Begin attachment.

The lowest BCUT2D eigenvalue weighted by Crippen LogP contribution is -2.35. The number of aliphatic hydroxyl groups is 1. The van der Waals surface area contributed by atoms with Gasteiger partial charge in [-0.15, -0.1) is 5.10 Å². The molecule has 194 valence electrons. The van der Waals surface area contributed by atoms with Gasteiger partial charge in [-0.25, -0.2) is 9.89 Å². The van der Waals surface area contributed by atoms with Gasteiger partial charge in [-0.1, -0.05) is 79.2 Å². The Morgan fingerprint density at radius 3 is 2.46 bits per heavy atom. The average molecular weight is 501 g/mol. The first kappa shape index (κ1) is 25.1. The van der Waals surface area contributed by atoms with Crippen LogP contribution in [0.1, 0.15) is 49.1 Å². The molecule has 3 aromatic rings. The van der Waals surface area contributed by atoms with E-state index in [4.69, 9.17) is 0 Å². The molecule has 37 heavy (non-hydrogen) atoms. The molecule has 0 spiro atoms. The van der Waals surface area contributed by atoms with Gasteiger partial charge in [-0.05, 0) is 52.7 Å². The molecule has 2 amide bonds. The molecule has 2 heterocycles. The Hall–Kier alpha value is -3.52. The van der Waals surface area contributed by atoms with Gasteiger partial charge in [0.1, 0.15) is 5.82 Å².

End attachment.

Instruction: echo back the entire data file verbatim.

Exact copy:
The lowest BCUT2D eigenvalue weighted by Crippen LogP contribution is -2.35. The number of aliphatic hydroxyl groups is 1. The van der Waals surface area contributed by atoms with Gasteiger partial charge in [-0.15, -0.1) is 5.10 Å². The molecule has 194 valence electrons. The van der Waals surface area contributed by atoms with Gasteiger partial charge in [-0.25, -0.2) is 9.89 Å². The van der Waals surface area contributed by atoms with Gasteiger partial charge in [-0.1, -0.05) is 79.2 Å². The Morgan fingerprint density at radius 3 is 2.46 bits per heavy atom. The average molecular weight is 501 g/mol. The first kappa shape index (κ1) is 25.1. The van der Waals surface area contributed by atoms with Crippen LogP contribution in [0.1, 0.15) is 49.1 Å². The molecule has 3 aromatic rings. The van der Waals surface area contributed by atoms with E-state index in [4.69, 9.17) is 0 Å². The molecule has 37 heavy (non-hydrogen) atoms. The molecule has 0 spiro atoms. The van der Waals surface area contributed by atoms with Gasteiger partial charge in [-0.05, 0) is 52.7 Å². The molecule has 2 amide bonds. The molecule has 2 heterocycles. The Hall–Kier alpha value is -3.52. The van der Waals surface area contributed by atoms with Gasteiger partial charge in [0.1, 0.15) is 5.82 Å².